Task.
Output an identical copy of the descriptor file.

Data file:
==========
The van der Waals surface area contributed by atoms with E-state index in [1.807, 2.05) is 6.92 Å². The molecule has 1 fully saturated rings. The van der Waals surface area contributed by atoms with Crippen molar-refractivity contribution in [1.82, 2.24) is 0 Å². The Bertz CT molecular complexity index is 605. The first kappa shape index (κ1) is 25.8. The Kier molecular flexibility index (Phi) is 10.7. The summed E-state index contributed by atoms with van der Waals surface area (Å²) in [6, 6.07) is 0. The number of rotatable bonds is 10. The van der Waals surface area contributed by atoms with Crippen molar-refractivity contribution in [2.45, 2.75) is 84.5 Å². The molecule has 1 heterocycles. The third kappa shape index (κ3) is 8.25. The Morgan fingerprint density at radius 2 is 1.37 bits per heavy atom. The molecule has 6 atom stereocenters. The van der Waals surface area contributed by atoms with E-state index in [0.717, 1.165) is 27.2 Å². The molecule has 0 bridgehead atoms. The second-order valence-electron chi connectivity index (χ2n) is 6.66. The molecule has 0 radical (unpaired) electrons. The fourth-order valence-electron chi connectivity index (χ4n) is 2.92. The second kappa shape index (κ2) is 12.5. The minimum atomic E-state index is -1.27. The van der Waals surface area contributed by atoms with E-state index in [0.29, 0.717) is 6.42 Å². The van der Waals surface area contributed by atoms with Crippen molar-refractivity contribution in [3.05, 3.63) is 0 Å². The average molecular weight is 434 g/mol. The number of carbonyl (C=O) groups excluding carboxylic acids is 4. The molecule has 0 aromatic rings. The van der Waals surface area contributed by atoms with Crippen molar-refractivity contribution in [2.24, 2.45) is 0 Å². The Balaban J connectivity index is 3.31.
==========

The van der Waals surface area contributed by atoms with E-state index in [1.807, 2.05) is 6.92 Å². The molecule has 1 fully saturated rings. The van der Waals surface area contributed by atoms with Crippen molar-refractivity contribution in [1.82, 2.24) is 0 Å². The Bertz CT molecular complexity index is 605. The first kappa shape index (κ1) is 25.8. The Kier molecular flexibility index (Phi) is 10.7. The summed E-state index contributed by atoms with van der Waals surface area (Å²) in [6, 6.07) is 0. The number of rotatable bonds is 10. The van der Waals surface area contributed by atoms with Crippen molar-refractivity contribution in [2.45, 2.75) is 84.5 Å². The molecule has 1 heterocycles. The third kappa shape index (κ3) is 8.25. The Morgan fingerprint density at radius 2 is 1.37 bits per heavy atom. The molecule has 6 atom stereocenters. The van der Waals surface area contributed by atoms with E-state index in [0.717, 1.165) is 27.2 Å². The molecule has 0 bridgehead atoms. The second-order valence-electron chi connectivity index (χ2n) is 6.66. The molecule has 0 radical (unpaired) electrons. The fourth-order valence-electron chi connectivity index (χ4n) is 2.92. The second kappa shape index (κ2) is 12.5. The minimum atomic E-state index is -1.27. The van der Waals surface area contributed by atoms with E-state index in [0.29, 0.717) is 6.42 Å². The van der Waals surface area contributed by atoms with Crippen molar-refractivity contribution in [3.05, 3.63) is 0 Å². The average molecular weight is 434 g/mol. The number of carbonyl (C=O) groups excluding carboxylic acids is 4. The molecule has 0 aromatic rings. The van der Waals surface area contributed by atoms with Crippen molar-refractivity contribution in [2.24, 2.45) is 0 Å². The Balaban J connectivity index is 3.31.